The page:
Switch to an eastern grip?

Discussion in 'Tennis Tips/Instruction' started by Omar4GO6, Sep 29, 2012.

  1. Omar4GO6

    Omar4GO6 New User

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    I just started taking lessons from my friend, he's not a well established tennis pro, but I feel that he helps my game more than any other person I've taken lesson from. He feels that I should switch to an eastern grip from my current semi-western grip. He says that using an eastern grip gives me easier power and exerts less energey. I plan on taking four lessons a week until the end of december. Would not changing my grip effect my lesson in a negative way? I'm at a 4.0 level and want to basically adapt my game to be similar to my coaches, does this mean it's necessary to change my grip to get the most benefit from his lessons? I've experimented with using an eastern grip and it doesn't feel comfortable. I'm not sure how long it would take for me to be comfortable using an eastern grip but do you guys think it would pay off?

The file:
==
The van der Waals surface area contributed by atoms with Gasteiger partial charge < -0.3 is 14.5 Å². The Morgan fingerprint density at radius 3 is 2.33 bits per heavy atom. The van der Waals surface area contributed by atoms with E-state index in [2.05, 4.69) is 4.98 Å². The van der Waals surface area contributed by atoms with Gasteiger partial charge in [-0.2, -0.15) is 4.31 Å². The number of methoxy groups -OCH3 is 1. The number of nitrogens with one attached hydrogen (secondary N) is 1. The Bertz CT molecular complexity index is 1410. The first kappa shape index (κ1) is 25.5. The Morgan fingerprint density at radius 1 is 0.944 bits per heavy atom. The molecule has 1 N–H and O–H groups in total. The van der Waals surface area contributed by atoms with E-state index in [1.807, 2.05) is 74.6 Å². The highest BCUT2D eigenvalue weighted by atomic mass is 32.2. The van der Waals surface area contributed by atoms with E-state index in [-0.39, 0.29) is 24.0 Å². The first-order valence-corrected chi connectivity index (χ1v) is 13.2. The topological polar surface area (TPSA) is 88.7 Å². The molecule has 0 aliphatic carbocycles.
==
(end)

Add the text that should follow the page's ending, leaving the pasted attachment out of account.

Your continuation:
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  2. Say Chi Sin Lo

    Say Chi Sin Lo Legend

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    You've answered it yourself already, it didn't feel comfortable to you. Why jeopardize your entire game just to play like someone else? It's perfectly OK to deviate from your coaches. :)

    Since you already have a semi-western grip, there's nothing you can do with an eastern that you can't already do with a semi-western.

    The notion of "easy power" really means a flatter shot, which you can already do with a semi-western.

    Also, a change to certain grips doesn't mean you'll advance to another level. Changing grips changes a lot of things, your footwork, your swing path, and most importantly, your contact point.

    I have an eastern grip, and I wouldn't advise anyone to change to it for the same reasons I won't change to a semi-western.
     
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  3. Bagumbawalla

    Bagumbawalla Hall of Fame

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    This is really the kind of question that you need to answer yourself- based on your own feelings and knowledge of your own game.

    If it were me and I was deciding for myself; I would ask my self if I felt comfortable with my SW grip, if I felt any discomfort of shortcoming from using it, if I had confidence in it and if it suited my style of play and my concept of how the game should be played.